The United States and Soviet Union have signed four agreement ratifying the decisions of President Nixon and the Secretary-General of the Communist party, Leonid Brezhev, to strengthen the peaceful relationship they established at the Moscow summit a year ago.
GV Nixon & Brezhnev seated ad talk while Gromyko and Rogers sign papers
CU Nixon and Brezhnev smiling, talk through interpreter
MV Rogers and Gromyko sign papers
CU Brazhnev, Nixon and interpreter
CU Rogers signs document
GV Newsmen and official watch
MV Gromyko and Rogers shake hands
SV ZOOM OUT Officials and newsmen clap
MV Waiter brings champagne, Brezhnev drops serviette and spills champagne; Brezhev and Nixon toast each other
CU U.S. & Soviet flags flying (EXTERIOR)
MV Senator Javitts and others arrive for luncheon
MV Senator Muskie and others enter building
Initials BB/0440 ???
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Background: The United States and Soviet Union have signed four agreement ratifying the decisions of President Nixon and the Secretary-General of the Communist party, Leonid Brezhev, to strengthen the peaceful relationship they established at the Moscow summit a year ago. The agreements were signed on Tuesday (19 June) by U.S. Secretary of State William Rogers and Soviet Foreign Minister Andrei Gromyko -- in the presence of Messrs. Nixon and Brezhnev.
A five year agricultural agreement calls for regular exchange of information, scientists and products. The agreement on cultural and scientific exchanges will remain in forme until 1980. Under it more people such as teachers, artists and entertainers, will visit each other's country.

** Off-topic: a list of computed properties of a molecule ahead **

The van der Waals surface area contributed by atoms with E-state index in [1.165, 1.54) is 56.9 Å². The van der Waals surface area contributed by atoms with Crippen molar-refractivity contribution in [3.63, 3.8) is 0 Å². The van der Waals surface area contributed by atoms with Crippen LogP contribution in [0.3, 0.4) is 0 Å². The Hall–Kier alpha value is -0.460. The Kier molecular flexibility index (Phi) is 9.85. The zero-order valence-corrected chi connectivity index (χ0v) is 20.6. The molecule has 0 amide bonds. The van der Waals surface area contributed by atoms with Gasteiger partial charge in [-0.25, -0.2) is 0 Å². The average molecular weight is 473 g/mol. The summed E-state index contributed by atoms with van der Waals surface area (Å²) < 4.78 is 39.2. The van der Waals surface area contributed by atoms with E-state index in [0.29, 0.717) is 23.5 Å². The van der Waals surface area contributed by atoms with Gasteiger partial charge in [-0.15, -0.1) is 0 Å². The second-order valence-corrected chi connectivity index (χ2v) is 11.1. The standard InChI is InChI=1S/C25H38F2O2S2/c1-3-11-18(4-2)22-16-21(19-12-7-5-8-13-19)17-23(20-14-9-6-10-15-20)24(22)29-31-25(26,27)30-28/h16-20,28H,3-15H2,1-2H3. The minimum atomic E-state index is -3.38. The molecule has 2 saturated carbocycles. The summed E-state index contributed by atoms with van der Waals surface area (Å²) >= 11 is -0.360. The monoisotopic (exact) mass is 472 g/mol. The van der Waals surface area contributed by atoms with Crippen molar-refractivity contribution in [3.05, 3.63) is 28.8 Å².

The transportation agreement calls for joint research and an exchange of information on major road and rail construction and transport safety problems. The fourth accord expands cooperation in oceanography.
SYNOPSIS: The signing was celebrated with champagne. MR Brezhev tried a little joke hiding his champagne behind his serviette. The joke backfired somewhat, unlike his visit which has so far gone very smoothly. Mr. Brezhnev and Mr. Nixon next discussion is about the need to curb the nuclear arms race -- to chart ways of helping the Strategic Arms Limitation Talks in Geneva.
At a luncheon later with members of the Senate Foreign Relations Committee, including the Jewish Senator, Jacob Javitts, Mr. Brezhnev answered questions on Jewish emigration to Israel.
Many of the senators present want the liberalisation of trade with the Soviet Union to be made conditional on the liberalisation of Soviet emigration policies.